This is presumably the last riesling produced under the Bonny Doon label, and the only reason I’m drinking it now is because the hock bottle it comes in is so absurdly tall that it wouldn’t fit in my storage cabinet after I reorganized it to make room for a couple of Magnums Julian sent over for Christmas (thanks again Julian!)
Anyhow, on to the wine. It’s a few years old at this point, and the nose has taken a turn for the diesel station down the block – but only just. Honeyed peaches are there in full force as well, so it’s not overwhelming. Overall, the effect is of ethereal clover honey and springtime blossoms – it’s lovely.
Surprisingly rich and full in the mouth, the flavors are closer to Ethiopian honey wine than to a classic German riesling; there’s a subtle steely minerality behind it all, but at first taste what you’ll get is largely sweet honey (rocks come later). It doesn’t feel like there’s much in the way of sugar here, but it’s decidedly nowhere as austere as a typical Clare riesling, so I’m guessing there is; acidity is perceptible on the finish, but only just. The texturality of the wine is highly unusual; it’s got heft to it that isn’t apparently based on sugar or alcohol. Instead, it’s reminiscent of Japanese gel candy somehow: it’s tangibly there, but only there to carry the flavors.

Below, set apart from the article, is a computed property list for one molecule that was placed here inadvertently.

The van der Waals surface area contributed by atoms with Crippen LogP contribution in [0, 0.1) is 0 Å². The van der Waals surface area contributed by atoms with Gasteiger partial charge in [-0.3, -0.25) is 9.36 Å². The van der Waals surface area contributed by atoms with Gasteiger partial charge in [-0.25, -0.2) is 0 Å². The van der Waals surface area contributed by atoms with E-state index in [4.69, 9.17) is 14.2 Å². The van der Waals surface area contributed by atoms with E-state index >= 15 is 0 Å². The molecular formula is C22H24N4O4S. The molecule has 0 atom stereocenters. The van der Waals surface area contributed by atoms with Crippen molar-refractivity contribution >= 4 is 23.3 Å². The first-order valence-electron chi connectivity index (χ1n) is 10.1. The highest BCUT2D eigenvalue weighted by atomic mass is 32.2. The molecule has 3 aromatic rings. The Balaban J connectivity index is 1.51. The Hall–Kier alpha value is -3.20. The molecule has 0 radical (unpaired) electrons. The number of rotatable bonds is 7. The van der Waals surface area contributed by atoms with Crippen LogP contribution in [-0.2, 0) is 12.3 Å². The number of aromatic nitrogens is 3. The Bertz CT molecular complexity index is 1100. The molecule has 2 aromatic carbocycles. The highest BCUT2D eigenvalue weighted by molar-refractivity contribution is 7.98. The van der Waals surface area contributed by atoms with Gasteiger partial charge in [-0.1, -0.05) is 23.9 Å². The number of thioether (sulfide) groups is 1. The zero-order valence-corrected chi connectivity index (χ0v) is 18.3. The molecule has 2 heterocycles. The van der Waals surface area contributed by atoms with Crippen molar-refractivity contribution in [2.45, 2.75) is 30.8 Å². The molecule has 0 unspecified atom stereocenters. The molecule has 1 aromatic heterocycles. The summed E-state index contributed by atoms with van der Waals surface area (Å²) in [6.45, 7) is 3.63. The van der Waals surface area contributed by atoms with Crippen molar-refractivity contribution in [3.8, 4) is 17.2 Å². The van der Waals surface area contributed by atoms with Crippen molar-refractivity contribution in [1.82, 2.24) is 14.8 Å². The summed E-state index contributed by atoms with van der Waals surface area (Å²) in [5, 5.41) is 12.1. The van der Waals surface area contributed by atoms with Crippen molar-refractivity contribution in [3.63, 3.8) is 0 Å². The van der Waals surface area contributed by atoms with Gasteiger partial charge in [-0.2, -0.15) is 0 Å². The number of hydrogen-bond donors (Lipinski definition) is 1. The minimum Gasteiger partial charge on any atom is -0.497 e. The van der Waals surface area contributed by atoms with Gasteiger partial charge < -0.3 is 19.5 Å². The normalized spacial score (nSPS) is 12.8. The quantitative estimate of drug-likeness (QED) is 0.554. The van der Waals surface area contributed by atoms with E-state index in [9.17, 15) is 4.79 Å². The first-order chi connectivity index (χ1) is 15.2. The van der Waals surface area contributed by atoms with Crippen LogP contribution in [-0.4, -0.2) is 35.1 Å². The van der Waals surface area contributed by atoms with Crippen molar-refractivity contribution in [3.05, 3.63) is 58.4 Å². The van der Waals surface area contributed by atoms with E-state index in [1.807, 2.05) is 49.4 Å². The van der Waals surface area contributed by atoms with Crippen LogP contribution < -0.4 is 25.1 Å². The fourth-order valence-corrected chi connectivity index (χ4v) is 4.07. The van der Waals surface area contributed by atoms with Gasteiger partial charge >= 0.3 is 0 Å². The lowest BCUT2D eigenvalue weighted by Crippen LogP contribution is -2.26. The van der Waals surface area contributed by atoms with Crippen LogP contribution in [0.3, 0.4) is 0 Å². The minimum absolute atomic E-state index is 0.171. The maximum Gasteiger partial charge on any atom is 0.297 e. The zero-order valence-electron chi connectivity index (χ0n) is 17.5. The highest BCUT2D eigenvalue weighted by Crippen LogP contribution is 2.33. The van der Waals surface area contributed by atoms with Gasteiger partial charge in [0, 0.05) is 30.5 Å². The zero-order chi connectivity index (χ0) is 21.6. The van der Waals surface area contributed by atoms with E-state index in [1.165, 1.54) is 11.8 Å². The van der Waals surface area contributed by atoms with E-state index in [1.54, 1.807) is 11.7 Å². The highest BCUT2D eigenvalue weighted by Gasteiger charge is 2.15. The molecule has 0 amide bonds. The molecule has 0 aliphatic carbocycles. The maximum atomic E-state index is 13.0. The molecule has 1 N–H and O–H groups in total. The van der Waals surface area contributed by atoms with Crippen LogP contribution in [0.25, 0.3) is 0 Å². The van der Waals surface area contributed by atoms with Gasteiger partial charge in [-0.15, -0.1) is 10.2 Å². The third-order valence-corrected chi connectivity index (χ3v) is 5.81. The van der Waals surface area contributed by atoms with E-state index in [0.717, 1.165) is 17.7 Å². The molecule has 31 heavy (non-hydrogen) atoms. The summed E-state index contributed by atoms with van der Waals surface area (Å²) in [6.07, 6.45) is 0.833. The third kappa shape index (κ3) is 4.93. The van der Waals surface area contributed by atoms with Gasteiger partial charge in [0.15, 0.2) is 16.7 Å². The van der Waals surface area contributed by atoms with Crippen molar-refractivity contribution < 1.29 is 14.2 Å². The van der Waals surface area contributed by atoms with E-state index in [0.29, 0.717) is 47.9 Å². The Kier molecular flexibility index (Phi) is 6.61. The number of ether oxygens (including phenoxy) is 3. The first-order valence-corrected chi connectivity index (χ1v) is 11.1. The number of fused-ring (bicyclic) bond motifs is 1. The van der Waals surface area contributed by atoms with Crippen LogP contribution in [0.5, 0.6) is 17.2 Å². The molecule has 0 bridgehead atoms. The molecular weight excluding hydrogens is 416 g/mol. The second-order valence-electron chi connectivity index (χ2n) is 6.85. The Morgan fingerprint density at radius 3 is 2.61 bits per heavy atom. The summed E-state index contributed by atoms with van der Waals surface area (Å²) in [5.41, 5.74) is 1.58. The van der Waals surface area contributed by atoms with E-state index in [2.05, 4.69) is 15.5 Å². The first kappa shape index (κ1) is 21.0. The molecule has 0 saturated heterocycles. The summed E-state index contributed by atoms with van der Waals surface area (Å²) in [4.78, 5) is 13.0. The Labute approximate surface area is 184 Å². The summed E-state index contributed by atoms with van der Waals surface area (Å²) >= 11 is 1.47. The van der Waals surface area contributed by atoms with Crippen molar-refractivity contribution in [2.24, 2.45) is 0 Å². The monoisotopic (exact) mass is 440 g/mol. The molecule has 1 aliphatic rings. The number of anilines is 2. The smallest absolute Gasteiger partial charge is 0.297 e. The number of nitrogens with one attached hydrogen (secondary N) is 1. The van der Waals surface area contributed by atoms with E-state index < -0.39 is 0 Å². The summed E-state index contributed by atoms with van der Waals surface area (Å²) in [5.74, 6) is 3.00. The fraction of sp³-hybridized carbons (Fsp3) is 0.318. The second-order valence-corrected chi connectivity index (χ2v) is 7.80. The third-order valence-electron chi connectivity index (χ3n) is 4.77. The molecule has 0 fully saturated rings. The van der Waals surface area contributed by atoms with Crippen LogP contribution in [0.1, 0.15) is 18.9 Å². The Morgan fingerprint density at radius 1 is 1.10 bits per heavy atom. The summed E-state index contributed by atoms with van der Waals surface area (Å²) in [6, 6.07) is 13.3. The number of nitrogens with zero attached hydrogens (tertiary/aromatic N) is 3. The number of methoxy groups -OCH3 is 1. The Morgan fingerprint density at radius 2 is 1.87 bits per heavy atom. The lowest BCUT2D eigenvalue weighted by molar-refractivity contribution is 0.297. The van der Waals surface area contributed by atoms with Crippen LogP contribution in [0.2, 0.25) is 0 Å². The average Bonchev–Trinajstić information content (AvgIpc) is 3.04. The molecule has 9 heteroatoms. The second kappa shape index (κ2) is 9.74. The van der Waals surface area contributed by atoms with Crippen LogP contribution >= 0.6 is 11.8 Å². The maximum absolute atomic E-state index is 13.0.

Over time, a sort of hazy woodsmoke enters into the picture, taking it all to kind of a martime conclusion; strangely, I imagine that ordrinary oysters might be improved by serving this wine with them, lending them texture and taste that they might otherwise be lacking. The finish is fairly long, lazily shifting between honey, honeycomb, lavender water, and wet stone. Pretty amazing stuff for the money, to be sure.
Bonny Doon Vineyard